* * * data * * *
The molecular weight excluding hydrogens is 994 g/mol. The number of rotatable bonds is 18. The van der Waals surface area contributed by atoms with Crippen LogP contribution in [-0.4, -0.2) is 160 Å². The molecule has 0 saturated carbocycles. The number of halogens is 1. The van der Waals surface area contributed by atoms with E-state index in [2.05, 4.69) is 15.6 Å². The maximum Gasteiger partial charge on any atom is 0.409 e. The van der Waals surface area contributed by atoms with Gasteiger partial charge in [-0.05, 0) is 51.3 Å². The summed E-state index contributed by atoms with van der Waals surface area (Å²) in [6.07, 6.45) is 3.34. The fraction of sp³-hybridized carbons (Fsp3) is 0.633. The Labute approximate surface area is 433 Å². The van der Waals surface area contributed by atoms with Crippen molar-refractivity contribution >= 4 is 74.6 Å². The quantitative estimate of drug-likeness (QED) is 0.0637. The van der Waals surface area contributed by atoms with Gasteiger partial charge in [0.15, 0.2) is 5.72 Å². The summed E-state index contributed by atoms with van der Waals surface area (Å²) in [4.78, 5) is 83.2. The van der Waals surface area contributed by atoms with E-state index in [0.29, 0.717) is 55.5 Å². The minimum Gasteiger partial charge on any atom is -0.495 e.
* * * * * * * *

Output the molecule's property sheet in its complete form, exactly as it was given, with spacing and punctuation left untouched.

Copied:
The molecular weight excluding hydrogens is 994 g/mol. The number of rotatable bonds is 18. The van der Waals surface area contributed by atoms with Crippen LogP contribution in [-0.4, -0.2) is 160 Å². The molecule has 0 saturated carbocycles. The number of halogens is 1. The van der Waals surface area contributed by atoms with E-state index in [2.05, 4.69) is 15.6 Å². The maximum Gasteiger partial charge on any atom is 0.409 e. The van der Waals surface area contributed by atoms with Gasteiger partial charge in [-0.05, 0) is 51.3 Å². The summed E-state index contributed by atoms with van der Waals surface area (Å²) in [6.07, 6.45) is 3.34. The fraction of sp³-hybridized carbons (Fsp3) is 0.633. The Labute approximate surface area is 433 Å². The van der Waals surface area contributed by atoms with Crippen molar-refractivity contribution >= 4 is 74.6 Å². The quantitative estimate of drug-likeness (QED) is 0.0637. The van der Waals surface area contributed by atoms with Gasteiger partial charge in [0.15, 0.2) is 5.72 Å². The summed E-state index contributed by atoms with van der Waals surface area (Å²) in [4.78, 5) is 83.2. The van der Waals surface area contributed by atoms with E-state index in [0.29, 0.717) is 55.5 Å². The minimum Gasteiger partial charge on any atom is -0.495 e.